Migration of endothelial cells and mesenchymal stem cells into hyaluronic acid hydrogels with different moduli under induction of pro-inflammatory macrophages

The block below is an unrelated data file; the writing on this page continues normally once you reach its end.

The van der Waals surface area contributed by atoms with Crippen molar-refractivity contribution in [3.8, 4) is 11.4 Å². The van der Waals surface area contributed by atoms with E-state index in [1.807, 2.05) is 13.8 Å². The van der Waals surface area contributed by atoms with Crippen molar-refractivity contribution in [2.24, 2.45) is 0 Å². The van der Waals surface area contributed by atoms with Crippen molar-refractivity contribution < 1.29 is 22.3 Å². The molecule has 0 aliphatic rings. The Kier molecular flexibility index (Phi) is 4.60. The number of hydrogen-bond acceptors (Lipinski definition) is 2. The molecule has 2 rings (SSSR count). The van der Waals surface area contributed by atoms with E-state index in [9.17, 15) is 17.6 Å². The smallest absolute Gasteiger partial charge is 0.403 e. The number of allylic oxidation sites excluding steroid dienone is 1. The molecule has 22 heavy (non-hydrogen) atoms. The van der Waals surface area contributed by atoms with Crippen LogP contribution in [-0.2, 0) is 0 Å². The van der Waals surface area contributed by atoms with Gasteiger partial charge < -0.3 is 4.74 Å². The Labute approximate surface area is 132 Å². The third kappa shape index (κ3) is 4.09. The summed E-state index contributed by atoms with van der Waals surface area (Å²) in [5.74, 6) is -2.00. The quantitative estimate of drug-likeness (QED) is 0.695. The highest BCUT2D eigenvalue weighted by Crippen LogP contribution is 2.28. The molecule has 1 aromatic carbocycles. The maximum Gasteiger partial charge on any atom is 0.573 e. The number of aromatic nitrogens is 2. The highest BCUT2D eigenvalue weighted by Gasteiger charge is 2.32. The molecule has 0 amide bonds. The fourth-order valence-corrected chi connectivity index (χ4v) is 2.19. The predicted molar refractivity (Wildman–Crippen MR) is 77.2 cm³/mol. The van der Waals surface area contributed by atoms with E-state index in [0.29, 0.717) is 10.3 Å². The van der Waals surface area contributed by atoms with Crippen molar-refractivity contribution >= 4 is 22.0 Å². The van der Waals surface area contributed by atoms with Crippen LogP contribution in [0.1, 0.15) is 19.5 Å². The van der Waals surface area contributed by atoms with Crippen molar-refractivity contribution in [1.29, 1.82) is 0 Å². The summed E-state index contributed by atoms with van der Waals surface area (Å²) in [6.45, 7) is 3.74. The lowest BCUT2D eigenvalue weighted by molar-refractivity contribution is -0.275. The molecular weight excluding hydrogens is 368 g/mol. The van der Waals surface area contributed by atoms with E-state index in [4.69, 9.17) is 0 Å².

The design of hyaluronic acid (HA)-based and stimuli-responsive hydrogels to elicit highly controlled and tunable cell response and behaviors is a major field of interest in tissue engineering and regenerative medicine. The pH-responsive hydrogel can respond to pH variation during wound healing, which may in turn regulate the tissue regeneration process. In this study, a double-network hydrogel cross-linked with vinyl double bonds and Schiff base was prepared, whose properties were further adjusted by incubation in pH 7.4 and pH 5 buffers. The endothelial cells (ECs) migrated much deeper into the softer HA hydrogel pre-treated with pH 5 buffer than the stiffer hydrogel. By contrast, the mesenchymal stem cells (MSCs) migrated easily into the stiffer hydrogel. The ECs highly expressed RhoA and non-muscle myosin (NM) II genes in the softer hydrogel, which may facilitate amoeboid migration. Meanwhile, the MSCs were stiffer than the ECs, and highly expressed Rac1, RhoA, vinculin, NM II, hyaluronidase (HYAL) 2 and CD44 genes in the stiffer hydrogel, which facilitate mesenchymal migration. These results provide important clues for revealing the different migration strategies of the ECs and MSCs in HA hydrogels with different stiffness, and suggest that the mechanical properties and the network structure of hydrogels play an important role in regulating the three-dimensional migration process of these cells.